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Redeeming Economics: Rediscovering the Missing Element (Culture of Enterprise) Hardcover – October 18, 2010
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“The scope of Mueller’s intellectual ambition in this book is truly astonishing, as is the scope of the research involved. . . . People should invest the time needed to read, absorb, and promote this important book.” —Jennifer Roback Morse, PhD, in The Family in America: A Journal of Public Policy
“Both Washington and Wall Street sorely need Redeeming Economics.” —Larry Kudlow
“Bold, interesting, and thought-provoking—a book that could fundamentally reground the discipline of economics and reorient the study of political economy.” —William Kristol, the Weekly Standard
“Mueller opens discussion on essential topics for people of all faiths, political orientations, and worldviews and does so in ways that probe the limits of rational choice and foster interdisciplinary conversation.” —Choice
“Mueller is that rarest of thinkers and writers: one who can make the ‘dismal science’ thoroughly engaging at a very human level—a man who knows his economics but never loses sight of people amidst a forest of data.” —George Weigel, Distinguished Senior Fellow at the Ethics and Public Policy Center
About the Author
John D. Mueller is director of the Economics and Ethics Program at the Ethics and Public Policy Center, and president of LBMC LLC, a firm specializing in economic and financial-market forecasting and economic policy analysis. Mueller’s articles have appeared in the Wall Street Journal, the Weekly Standard, the Washington Post, and the Harvard Business Review. He and his wife live in Washington, D.C.
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This book is an attempt at a recovery and extension of a full orbed economic theory. Beginning with a sharp critique of Adam Smith, Mueller launches into a history and defense of the scholastic economics prior to Smith's the Wealth of Nations. It is highly philosophical and, to my mind, theological in it's approach, seeing economics as a branch of ethics that is informed and instructed not only by Aristotle, Aquinas and Augustine but also by the texts of scripture. The history alone could make a good book.
Mueller's thesis is that "the toolbox" of economic theory was emptied of half of its four analytical tool by Adam Smith. All economic actions "fall into four categories; humans produce, exchange, distribute, and consume goods (human and nonhuman). Smith's truncated view boiled everything down to production and exchange, leaving out crucial human and divine factors, and crippling the economist ability to analyze, understand and predict (to the extent that's possible) economic activity, whether personal, domestic, or political.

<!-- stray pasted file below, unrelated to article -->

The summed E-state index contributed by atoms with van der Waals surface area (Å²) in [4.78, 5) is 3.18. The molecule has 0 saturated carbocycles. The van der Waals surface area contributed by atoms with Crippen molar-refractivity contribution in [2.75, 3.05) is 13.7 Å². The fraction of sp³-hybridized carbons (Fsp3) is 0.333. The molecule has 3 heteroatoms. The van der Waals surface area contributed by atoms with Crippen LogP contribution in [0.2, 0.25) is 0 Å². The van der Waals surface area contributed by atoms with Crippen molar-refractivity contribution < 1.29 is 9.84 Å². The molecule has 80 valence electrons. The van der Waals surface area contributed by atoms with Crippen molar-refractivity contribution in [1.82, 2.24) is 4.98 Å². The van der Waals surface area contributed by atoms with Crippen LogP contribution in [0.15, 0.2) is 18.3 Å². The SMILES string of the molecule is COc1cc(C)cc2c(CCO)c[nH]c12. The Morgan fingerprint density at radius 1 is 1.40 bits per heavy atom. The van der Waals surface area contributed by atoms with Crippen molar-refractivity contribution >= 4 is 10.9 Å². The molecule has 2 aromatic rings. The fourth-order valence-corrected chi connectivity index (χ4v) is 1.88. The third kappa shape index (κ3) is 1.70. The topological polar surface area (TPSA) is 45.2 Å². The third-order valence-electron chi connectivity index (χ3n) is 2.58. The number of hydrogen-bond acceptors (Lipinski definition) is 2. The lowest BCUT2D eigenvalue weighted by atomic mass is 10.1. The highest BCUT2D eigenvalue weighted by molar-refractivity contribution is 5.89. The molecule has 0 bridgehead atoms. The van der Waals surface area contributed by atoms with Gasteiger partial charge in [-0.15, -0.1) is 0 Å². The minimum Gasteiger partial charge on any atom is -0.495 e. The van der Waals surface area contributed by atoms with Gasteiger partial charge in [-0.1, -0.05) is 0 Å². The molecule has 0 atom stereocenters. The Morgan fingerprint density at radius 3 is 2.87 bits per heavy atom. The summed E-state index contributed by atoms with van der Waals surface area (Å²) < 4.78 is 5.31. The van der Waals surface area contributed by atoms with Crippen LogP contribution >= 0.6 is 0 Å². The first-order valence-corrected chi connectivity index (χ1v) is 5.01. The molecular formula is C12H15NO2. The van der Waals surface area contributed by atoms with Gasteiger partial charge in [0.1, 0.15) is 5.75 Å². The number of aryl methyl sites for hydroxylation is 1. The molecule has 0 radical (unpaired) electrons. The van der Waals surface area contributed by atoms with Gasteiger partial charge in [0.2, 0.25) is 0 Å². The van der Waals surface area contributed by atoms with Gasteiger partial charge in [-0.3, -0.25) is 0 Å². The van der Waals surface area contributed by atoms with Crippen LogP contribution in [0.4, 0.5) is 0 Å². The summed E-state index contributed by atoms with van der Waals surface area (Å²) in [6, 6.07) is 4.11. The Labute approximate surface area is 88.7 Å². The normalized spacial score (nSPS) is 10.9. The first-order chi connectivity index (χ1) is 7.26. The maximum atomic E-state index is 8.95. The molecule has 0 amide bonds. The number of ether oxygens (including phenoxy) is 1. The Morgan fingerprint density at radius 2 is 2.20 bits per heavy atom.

Sections of the book can be pretty heavy sledding, with a mind boggling array of charts and graphs. It is repetitive, but often that has worked out well, since it's necessary to keep the four core concepts in the forefront while reading.
While the sections on personal and domestic economy were well written and engaging, it's clear that Mueller is a professional macroeconomist. Some of his conclusions and assumptions didn't sit well with my liberto-distributist outlook. He seems to assume that everyone is going to be an employee, There is nothing on the desirability of a wide distribution of productive property. Property is viewed as a human convention, although an indispensable one on practical grounds.
This is a great book if you have a higher level of interest in economics. It seems directed at the more scholarly crowd, but somehow I muscled my way through it anyway.
"This book unearths a forgotten piece of the puzzle that could prove to be the holy grail of modern economics." Edwin Feulner, president of Heritage Foundation.
This is not for the frivolous reader .
See an introduction by the author, John D. Mueller : on .isi.org/books/bookdetail.aspx?id=60260279-5db7-4061-9549-71356eb6c530